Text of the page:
One of the more powerful tools that coaching can give is teaching you how to sit comfortably within a broad spectrum of emotions – even the ones that make us uncomfortable like irritation, hurt and anger. In the recent past I’ve had what’s called a “hard conversation” with a friend and at the end of it we both came out saying: whoa! that was intense, but thanks goodness we had that conversation!
For me, hard conversations have tended to deepen my respect for the other person and for myself. My strategy in the past was avoidance. I would take to having minimal contact with the person because of matters left unspoken. Even asking for a raise at work can be a hard conversation!
A hard conversation doesn’t have to be a negative thing and it doesn’t have to end badly. We tend to avoid hard conversations for a number of reasons: (1) afraid of “conflict”; (2) don’t think we can handle it, (3) don’t want to upset or anger the other person. For this reason things in relationships (be it friendships, intimate relationships or even with workmates) are left unsaid. And what goes unsaid can have a significant impact on what a relationship feels like. Without the art of mastering the hard conversation you can find yourself severing ties with people in a huff or worse, find yourself in a screaming match and saying things you really don’t mean. People have even left jobs rather than have a hard conversation with that challenging workmate.
To successfully have a hard conversation the first thing to learn is how to stay still even when you’re feeling uncomfortable. Even physiologically your body can tell that the situation is challenging (you tense up, your breathing changes, tightness in the solar plexus) so be aware of it and breathe through it – as its happening! Otherwise, the discomfort can be what triggers you to launch into a tirade.
Another key is really listening – even in that moment. It’s important to be able to respond to what the other person is actually saying rather than to the assumptions and voices in your head. Awareness of what is not being said is also important. Listening for what is NOT being said out loud is a skill. Emotional intelligence comes in handy here.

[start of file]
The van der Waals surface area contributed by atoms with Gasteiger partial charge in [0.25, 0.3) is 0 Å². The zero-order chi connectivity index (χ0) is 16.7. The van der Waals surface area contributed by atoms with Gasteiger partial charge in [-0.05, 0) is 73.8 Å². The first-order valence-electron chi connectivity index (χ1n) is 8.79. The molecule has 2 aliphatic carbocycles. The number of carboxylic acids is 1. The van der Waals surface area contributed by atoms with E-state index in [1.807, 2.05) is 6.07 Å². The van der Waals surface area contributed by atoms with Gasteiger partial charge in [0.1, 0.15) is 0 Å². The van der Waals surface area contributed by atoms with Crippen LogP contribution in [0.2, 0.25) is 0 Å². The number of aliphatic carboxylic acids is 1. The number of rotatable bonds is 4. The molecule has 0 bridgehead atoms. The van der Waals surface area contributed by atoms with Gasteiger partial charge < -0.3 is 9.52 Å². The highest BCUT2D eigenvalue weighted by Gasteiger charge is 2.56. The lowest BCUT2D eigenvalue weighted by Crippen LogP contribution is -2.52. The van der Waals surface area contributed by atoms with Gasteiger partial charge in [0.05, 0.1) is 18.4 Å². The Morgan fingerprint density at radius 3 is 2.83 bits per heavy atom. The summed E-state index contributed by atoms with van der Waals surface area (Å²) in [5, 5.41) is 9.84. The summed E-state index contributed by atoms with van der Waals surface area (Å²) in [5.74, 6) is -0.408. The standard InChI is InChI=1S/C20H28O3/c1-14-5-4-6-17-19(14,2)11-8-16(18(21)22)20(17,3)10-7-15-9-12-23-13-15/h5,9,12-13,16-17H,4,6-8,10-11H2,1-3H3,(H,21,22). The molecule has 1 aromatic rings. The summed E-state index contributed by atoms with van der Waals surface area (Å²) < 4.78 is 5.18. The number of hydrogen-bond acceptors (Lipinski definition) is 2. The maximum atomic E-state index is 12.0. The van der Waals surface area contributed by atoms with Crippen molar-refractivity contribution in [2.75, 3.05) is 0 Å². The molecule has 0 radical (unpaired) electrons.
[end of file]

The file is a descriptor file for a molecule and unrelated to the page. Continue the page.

During a hard conversation you tend to use vocabulary that you don’t normally use in everyday conversation. Phrases like “what I’m hearing you say is…” and “it was not my intention to…” and “this is how I felt” (as opposed to “you made me feel X! or you’re accusing me of Y!). You may even have to stop the person from walking away (or from reluctantly ceding to your point of view for the sake of ending the discussion) in order to complete the conversation well.
If you’re lucky the other person can handle themselves in a hard conversation too, if not you’ll need to hold the space (keep the mercury from rising) for both your sakes, and that’s another skill altogether. I’ve been in this situation – the other person blew up and I had a choice. To let him have it, or keep it together. Thank goodness I did the latter because we keep bumping into each other now and we’re fine (more pleasant than having to duck for cover!)
Before going into a hard conversation it’s worthwhile to be clear about your intention. Your intention is your rudder. When the conversation is heading into rougher waters your intention can remind you to steer things back to where you want to go. Your intention should honour the other person. Going into a conversation with the intention of “winning” or “just getting what I want” can find you being the loser in the end.
Like with all things, when you do it once you fear it less and get better at it. Coming out of a hard conversation changes you for the better. It even lends a new depth to the relationship. Do you need to have a hard conversation with someone? Make the time to work on the best way to do that.
I’d love to hear your thoughts.